When her son Kenny left for college, Patsy Stewart did a little redecorating of her Largo, Florida home. Forget the generic guest room that many empty nesters opt for, Stewart turned her son’s room into a shrine to race-car driving, with shelf upon shelf of Matchbox cars and special-edition racing-related packages of Frosted Flakes, bottles of Coca-Cola, even boxes of Tide. The walls are plastered with signed photographs of the royal family of race-car driving: Chad, Richard and—Stewart’s favorite—Kyle Petty. “He is at least a ten,” she says, admiring the shrine’s life-size Kyle cutout.
NASCAR racer Tim Richmond, who died of AIDS in 1989, is also honored with a life-size photo. But the stash of articles Stewart has collected about the many women he supposedly infected with HIV has left him tarnished in Stewart’s eyes. “He’s a whoredog, and if he knew he was infected when he was with all these women, he should be shot,” says Stewart, who tested HIV positive in 1993.

After attending her first race over 30 years ago, Stewart was hooked. Though her own racing experience has included demolition derby—“It’s very similar to a bunch of women going for the same parking space at the mall,” she says—most of Stewart’s auto career has been behind the scenes. Her dream was to become a car mechanic, but she settled for the next best thing: Stewart spent most of her life selling auto parts. “I got to hang out with the fellas and play with all the parts,” she says, “with no grease or backache.” On the side, she worked as a statistician at the races. “That’s someone who keeps records of the tire temperature, stagger and time in a race.”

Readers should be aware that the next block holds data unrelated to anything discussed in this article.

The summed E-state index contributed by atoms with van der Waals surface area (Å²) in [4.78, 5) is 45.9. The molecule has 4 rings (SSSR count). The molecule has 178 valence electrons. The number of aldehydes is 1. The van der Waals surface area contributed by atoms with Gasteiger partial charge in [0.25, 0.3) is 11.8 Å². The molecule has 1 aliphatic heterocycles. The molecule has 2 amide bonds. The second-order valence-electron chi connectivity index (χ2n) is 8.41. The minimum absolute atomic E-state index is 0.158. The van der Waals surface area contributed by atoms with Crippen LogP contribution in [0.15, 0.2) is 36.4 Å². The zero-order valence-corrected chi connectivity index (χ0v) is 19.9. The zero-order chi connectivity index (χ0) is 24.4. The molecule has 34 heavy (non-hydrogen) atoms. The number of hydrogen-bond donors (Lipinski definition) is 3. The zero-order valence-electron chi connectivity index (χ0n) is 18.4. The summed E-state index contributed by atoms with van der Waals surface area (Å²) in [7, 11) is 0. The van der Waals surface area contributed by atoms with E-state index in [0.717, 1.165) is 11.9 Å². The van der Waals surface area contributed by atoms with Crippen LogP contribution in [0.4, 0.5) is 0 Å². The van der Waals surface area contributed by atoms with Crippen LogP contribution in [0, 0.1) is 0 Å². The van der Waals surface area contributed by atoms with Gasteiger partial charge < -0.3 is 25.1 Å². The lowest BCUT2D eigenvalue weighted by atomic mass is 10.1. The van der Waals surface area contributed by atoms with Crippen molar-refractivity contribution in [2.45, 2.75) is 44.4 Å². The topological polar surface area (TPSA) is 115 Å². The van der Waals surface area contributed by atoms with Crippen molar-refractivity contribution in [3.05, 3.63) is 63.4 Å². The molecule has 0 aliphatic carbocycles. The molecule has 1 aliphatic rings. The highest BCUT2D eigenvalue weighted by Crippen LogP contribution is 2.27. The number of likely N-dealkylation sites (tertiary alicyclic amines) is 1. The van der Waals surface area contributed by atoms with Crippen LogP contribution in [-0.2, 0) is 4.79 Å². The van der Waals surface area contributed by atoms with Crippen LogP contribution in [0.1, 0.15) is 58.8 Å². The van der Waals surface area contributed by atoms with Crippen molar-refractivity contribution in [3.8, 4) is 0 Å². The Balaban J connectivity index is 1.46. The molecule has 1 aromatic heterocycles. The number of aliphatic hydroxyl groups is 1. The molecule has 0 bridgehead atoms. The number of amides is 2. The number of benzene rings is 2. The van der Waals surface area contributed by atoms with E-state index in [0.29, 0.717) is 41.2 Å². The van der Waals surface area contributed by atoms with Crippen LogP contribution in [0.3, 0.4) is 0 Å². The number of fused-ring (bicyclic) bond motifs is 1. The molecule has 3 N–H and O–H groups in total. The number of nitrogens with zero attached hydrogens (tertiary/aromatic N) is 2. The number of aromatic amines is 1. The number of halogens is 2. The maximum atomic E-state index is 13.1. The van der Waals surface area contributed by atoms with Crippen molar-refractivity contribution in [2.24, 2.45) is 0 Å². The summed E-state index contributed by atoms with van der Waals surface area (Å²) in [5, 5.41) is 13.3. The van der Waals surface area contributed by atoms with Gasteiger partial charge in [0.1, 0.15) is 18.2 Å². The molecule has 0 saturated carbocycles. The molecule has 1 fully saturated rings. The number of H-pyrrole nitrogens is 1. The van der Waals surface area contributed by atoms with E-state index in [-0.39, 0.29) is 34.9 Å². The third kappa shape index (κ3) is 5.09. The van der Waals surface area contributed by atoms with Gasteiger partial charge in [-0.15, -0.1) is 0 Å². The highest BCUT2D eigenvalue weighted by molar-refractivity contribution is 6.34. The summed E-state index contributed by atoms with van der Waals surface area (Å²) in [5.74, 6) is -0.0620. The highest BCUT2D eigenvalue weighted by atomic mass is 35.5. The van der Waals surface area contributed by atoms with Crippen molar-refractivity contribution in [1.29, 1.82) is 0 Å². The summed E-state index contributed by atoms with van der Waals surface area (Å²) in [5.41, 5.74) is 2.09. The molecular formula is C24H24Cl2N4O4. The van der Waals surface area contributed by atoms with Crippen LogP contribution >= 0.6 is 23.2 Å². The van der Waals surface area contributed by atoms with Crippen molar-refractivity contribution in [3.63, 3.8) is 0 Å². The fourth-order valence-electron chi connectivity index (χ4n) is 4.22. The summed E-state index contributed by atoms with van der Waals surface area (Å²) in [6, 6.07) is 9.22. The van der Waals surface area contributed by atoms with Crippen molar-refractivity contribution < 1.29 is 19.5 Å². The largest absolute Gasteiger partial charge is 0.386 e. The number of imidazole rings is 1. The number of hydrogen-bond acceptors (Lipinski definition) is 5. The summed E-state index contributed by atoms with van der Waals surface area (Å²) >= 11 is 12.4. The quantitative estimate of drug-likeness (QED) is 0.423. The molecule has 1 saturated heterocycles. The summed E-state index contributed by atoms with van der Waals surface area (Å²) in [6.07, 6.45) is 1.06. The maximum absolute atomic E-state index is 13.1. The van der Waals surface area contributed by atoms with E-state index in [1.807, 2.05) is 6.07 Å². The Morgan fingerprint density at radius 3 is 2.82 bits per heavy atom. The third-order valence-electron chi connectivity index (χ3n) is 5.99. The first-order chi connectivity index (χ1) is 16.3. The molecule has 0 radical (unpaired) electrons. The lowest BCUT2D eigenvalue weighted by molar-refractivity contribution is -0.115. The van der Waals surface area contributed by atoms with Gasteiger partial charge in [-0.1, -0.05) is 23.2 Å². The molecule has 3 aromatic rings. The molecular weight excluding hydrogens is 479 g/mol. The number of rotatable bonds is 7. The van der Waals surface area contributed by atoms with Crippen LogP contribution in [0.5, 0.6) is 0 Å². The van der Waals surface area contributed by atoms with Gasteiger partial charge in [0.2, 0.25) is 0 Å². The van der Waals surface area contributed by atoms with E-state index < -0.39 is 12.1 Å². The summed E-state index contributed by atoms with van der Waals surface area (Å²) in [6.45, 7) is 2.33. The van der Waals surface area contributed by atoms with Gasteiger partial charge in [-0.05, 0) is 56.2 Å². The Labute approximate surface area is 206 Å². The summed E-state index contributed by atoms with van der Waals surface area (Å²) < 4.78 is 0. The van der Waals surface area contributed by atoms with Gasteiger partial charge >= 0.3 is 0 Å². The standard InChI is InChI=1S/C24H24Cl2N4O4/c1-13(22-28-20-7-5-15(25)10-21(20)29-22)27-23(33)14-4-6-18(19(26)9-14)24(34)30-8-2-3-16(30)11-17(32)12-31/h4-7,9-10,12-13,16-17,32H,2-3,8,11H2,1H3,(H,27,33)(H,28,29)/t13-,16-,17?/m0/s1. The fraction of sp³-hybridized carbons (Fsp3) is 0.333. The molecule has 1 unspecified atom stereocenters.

After her diagnosis, Stewart quit her job managing the auto-parts store. “It was the hardest decision I ever had to make,” says Stewart, 45. “That job had become the center of my life, but after a bout of PCP, working sixty hours a week barely left me with enough energy to brush my teeth and fall into bed each night.”

Stewart still works the races as a statistician, and if her home is any indication, she’s got a variety of interests to keep her busy: Baseball, children, grandchildren. Not to mention her AIDS activism, which includes speaking at local high schools and helping get an important Food and Drug Administration reform passed, the Prescription Drug Users Fee Act. “Being part of changing legislation is something I would never have experienced if not for HIV,” says Stewart, who has few good words to say about living with the virus. “I testified in front of a congressional committee. I felt like I was part of history.”

Other mementos? A counter full of pills that she calls her “daily slap in the face,” including Viracept, d4T, 3TC, dapsone, Diflucan, acyclovir and vitamins, all of which add up to 173 CD4 cells and a viral load of 15,000.

Still, you can sometimes find her doing the tush-push at Curly’s down the street. “When I’m looking fine and guys are hitting on me, they think I’m just blowing them off when I say, ‘Look, buddy, I want you to know I have AIDS before you even buy me a drink,’” says Stewart. “I don’t want anyone wasting my time.”